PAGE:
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Policing in Rochester, finding a balance

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ROCHESTER, Minn. (FOX47) -- It's no secret, police incidents across the United States caught on camera have resulted in unrest. Police are under a microscope like never before.

"A lot of what we do as police officers is social services type response," Rochester Police Department Lt. Jennifer Hodgman said. "It's domestic violence. It's dealing with people in a mental health crisis. A lot of those people in those situations are not excited to see us. Just from the very moment we arrive on scene, we are met with people who are unhappy we are there."

Many agree, it's not an easy job.

"I cannot personally think of another profession in America right now that is as complex, fluid and dynamic as law enforcement. We are asking young officers, 'go out there and interact with human beings,' at a time of crisis," Rochester Police Chief Jim Franklin said.

In this age of technology, officers' actions are more available to the general public.

"We understand cell phones are everywhere," Franklin said.

"This last year, the last couple years really, have been unprecedented, and there is a lot of division," police trainee Garrison Lenz said.

"I think you will find that there's some reservation now for people to say, 'what do you do for a living?' 'Oh, I'm a police officer,'" Lt. Hodgman said.

Many though, still have a desire to serve.

"Almost all of us got into this profession with the desire to help," Hodgman said.

Garrison Lenz is a law school graduate, a father and an officer in training. He says he felt it was something he had to do.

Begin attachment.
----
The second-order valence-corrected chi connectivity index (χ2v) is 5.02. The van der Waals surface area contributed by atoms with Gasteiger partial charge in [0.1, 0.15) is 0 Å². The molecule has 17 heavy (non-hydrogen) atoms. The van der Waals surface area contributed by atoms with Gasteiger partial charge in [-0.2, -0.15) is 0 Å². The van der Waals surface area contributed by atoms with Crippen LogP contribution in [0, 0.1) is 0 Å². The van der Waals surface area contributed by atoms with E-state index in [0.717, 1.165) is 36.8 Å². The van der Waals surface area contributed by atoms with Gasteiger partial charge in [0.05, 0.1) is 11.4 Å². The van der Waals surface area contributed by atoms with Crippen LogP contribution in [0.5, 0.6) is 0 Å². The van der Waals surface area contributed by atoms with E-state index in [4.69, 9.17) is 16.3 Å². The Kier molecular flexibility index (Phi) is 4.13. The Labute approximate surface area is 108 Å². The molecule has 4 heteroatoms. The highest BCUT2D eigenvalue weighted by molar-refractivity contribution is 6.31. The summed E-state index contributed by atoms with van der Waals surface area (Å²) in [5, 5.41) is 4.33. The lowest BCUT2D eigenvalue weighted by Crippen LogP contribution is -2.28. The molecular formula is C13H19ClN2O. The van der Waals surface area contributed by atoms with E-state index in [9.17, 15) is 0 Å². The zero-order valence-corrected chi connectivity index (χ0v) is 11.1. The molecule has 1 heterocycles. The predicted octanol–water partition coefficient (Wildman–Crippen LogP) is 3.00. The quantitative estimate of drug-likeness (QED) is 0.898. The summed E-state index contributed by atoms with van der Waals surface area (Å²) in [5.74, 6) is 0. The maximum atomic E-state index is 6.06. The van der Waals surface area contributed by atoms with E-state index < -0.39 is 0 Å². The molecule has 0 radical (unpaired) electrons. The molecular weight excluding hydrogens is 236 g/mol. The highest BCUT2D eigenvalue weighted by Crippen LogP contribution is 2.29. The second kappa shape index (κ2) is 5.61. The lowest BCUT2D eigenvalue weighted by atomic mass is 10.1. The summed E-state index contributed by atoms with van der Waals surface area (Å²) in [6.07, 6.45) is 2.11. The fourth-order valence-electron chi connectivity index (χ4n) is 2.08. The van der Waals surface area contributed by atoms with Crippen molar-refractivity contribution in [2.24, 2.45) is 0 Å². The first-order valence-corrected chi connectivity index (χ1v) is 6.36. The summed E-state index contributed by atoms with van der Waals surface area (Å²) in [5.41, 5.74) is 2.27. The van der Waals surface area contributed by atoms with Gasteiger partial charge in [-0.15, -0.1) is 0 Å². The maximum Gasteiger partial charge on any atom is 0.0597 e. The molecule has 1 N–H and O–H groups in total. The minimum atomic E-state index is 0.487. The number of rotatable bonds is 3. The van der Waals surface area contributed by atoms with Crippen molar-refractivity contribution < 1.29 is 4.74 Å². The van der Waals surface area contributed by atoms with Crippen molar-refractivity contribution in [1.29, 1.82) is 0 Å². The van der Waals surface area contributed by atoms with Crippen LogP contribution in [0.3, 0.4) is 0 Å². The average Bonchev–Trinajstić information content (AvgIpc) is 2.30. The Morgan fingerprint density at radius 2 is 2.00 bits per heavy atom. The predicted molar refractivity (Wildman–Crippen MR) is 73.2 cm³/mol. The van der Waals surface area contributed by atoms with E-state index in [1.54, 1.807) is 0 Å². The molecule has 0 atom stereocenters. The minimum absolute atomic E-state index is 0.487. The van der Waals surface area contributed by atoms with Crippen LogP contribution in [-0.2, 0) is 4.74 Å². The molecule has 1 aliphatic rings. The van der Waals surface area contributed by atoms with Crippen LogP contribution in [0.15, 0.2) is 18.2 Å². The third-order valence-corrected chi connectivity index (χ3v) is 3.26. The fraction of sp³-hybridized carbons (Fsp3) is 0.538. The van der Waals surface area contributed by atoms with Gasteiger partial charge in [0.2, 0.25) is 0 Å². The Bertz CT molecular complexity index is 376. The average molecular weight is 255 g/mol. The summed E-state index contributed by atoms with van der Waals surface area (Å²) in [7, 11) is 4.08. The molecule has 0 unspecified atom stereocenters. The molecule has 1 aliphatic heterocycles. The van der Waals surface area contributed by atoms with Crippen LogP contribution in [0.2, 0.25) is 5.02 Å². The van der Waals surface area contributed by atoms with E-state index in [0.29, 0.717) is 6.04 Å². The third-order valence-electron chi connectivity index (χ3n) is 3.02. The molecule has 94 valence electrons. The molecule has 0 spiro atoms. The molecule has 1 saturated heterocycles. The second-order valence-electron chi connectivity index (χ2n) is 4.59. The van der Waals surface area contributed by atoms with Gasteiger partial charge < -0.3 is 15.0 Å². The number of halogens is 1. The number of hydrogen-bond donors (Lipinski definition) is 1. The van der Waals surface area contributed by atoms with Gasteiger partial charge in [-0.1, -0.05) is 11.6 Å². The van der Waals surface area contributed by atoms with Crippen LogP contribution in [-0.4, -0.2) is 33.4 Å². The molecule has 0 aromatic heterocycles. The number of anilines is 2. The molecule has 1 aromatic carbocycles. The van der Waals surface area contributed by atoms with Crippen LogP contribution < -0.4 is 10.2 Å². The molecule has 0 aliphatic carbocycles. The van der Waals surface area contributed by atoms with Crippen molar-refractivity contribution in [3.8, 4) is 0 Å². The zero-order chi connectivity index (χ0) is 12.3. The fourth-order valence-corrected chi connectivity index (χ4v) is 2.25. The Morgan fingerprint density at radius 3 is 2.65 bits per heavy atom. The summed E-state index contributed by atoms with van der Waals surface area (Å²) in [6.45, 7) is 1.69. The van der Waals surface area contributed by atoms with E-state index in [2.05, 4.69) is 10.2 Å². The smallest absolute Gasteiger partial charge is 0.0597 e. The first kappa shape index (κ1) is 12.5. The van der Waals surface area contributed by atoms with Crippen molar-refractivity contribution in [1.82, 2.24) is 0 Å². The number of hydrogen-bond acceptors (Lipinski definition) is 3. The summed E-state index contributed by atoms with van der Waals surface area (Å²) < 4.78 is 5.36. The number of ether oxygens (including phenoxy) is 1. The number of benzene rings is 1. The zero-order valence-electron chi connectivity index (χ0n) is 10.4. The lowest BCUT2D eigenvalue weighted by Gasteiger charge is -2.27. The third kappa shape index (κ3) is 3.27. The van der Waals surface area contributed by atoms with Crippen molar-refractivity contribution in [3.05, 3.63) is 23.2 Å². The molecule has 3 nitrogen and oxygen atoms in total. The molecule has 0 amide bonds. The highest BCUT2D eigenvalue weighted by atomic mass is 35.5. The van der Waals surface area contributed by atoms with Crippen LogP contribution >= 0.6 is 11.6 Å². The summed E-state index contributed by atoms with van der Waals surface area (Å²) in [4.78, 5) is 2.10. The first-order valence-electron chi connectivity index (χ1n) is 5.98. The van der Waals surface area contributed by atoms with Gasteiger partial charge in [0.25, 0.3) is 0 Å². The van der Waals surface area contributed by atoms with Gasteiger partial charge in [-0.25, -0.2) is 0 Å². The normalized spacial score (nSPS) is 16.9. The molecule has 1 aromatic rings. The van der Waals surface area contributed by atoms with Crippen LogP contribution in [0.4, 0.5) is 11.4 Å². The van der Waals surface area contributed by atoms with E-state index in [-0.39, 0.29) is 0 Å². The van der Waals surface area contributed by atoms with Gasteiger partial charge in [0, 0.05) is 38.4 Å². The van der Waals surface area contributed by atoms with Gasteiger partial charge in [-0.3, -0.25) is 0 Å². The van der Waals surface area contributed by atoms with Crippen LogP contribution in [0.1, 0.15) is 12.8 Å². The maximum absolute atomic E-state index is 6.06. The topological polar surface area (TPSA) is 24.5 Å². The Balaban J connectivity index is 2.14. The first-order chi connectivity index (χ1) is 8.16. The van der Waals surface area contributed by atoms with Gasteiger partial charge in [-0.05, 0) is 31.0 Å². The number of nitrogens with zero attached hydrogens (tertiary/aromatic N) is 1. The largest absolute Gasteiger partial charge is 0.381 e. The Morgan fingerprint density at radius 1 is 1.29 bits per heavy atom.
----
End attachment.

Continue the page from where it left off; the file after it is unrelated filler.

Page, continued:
"It was about year two of law school, I really felt called to go into policing," he said.

The eight-week training covers a lot, including breaking down videos seen around the world showing police shootings.

"We train them well. We provide them with the best equipment, and we hold them accountable when they aren't living up to those standards that we have," Lt. Hodgman said.

"We train our officers to continually assess what they have in front of them. We are always being mindful of de-escalation as our number one goal, officer safety, the sanctity of life are our priorities," Franklin said.

Though getting new recruits has been challenging, Franklin says diversity has been a goal.

"Of the eight new recruits we just brought in, five are women and people of color. That's been a priority of this organization. So much so, we wrote it into our vision statement," Franklin said.

If you would like to learn more about what it takes to become a Rochester police officer, click here for more information.

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Kamie Roesler

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